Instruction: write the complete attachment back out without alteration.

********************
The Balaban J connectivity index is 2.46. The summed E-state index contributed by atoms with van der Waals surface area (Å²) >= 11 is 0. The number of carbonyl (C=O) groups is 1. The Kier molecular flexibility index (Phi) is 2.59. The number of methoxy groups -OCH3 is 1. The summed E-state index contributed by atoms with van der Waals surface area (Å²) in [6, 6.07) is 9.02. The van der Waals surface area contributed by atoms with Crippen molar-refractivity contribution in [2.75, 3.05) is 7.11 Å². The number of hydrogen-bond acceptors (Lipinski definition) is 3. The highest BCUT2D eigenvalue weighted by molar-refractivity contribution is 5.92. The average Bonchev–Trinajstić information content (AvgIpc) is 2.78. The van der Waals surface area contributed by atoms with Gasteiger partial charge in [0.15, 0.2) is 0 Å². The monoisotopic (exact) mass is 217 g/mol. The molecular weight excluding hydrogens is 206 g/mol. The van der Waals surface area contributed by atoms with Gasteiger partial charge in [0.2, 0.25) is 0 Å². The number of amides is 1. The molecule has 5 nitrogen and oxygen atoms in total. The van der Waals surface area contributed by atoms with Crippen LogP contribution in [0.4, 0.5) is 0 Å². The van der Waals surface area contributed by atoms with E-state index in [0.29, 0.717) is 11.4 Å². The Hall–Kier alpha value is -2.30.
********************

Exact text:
The Balaban J connectivity index is 2.46. The summed E-state index contributed by atoms with van der Waals surface area (Å²) >= 11 is 0. The number of carbonyl (C=O) groups is 1. The Kier molecular flexibility index (Phi) is 2.59. The number of methoxy groups -OCH3 is 1. The summed E-state index contributed by atoms with van der Waals surface area (Å²) in [6, 6.07) is 9.02. The van der Waals surface area contributed by atoms with Crippen molar-refractivity contribution in [2.75, 3.05) is 7.11 Å². The number of hydrogen-bond acceptors (Lipinski definition) is 3. The highest BCUT2D eigenvalue weighted by molar-refractivity contribution is 5.92. The average Bonchev–Trinajstić information content (AvgIpc) is 2.78. The van der Waals surface area contributed by atoms with Gasteiger partial charge in [0.15, 0.2) is 0 Å². The monoisotopic (exact) mass is 217 g/mol. The molecular weight excluding hydrogens is 206 g/mol. The van der Waals surface area contributed by atoms with Gasteiger partial charge in [0.2, 0.25) is 0 Å². The number of amides is 1. The molecule has 5 nitrogen and oxygen atoms in total. The van der Waals surface area contributed by atoms with Crippen LogP contribution in [0.4, 0.5) is 0 Å². The van der Waals surface area contributed by atoms with E-state index in [0.29, 0.717) is 11.4 Å². The Hall–Kier alpha value is -2.30.